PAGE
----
For years, I pleaded with God, “Why Lord? Why must I go through this? Why must I suffer with this crippling anxiety and fear? Why must anyone suffer? Is it because of sin? Have I done something wrong to deserve this? Why Lord? Just tell me why?”
I’m sure many of you have had similar thoughts and dialogs with God. Deep down, we have this burning desire to know why bad things happen. The randomness and vulnerability of life drives us to want to know why.
Do you ever wonder why people need to know why?
I think if we knew why, it could help us to feel more in control of our life. It would make us less vulnerable, because we could take steps to avoid the pain and maintain control of our lives. Another benefit of knowing why is so that we could remedy the situation, make it go away and give us the comfort we crave.
Jesus addressed this need to know why: About this time Jesus was informed that Pilate had murdered some people from Galilee as they were sacrificing at the Temple in Jerusalem. “Do you think those Galileans were worse sinners than other people from Galilee?” Jesus asked. “Is that why they suffered?” (Luke 13:1-2).
These people were brutally murdered. Was there some sin in their lives? Was their worship wrong? Did they have some secret hidden agenda that made God mad? Come on, Jesus, tell us why. Then, in verse 4, Jesus asks, “And what about the eighteen men who died when the Tower of Siloam fell on them? Were they the worst sinners in Jerusalem?” Tell me, Jesus, I want to know why. Help us understand so that we can feel less vulnerable, so that we can stay in control of our lives. Tell us why.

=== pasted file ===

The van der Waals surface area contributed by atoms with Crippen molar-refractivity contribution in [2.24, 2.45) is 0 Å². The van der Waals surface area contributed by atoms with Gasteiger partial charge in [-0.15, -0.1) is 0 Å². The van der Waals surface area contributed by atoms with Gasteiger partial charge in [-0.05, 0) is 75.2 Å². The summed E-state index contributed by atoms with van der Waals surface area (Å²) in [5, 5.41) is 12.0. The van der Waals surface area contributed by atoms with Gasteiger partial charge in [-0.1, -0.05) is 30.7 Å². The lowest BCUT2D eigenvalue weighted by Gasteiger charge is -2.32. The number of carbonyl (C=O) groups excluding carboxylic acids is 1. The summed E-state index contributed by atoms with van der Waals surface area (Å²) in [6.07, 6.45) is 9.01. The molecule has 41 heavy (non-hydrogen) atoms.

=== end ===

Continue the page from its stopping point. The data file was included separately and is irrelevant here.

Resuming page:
In both questions, Jesus responded with similar answers: “Not at all! And you will also perish unless you turn from your evil ways and turn to God” (verse 5).
In a sense, Jesus was saying, “Stop seeking to know why, and turn to God. Stop spending all your energy looking at the past, and focus on the present. You don’t need to know why. You need to know God.”
I believe there are some situations where we should seek out the “why’s” in our life, but they are rare, and they should only be initiated by God. I think we spend way too much emotional and mental energy pursuing things in our past, when we should be pursuing God in the present.
This week, take time to draw close to God. The Bible promises us that if we draw near to him, he will draw near to us (James 4:8). Ask God to release you from your need to know why.
Prayer: Lord, please help me to stop focusing on “why” and focus on you. Jesus told us to seek first the Kingdom of God. Help us to focus this week on you, Father.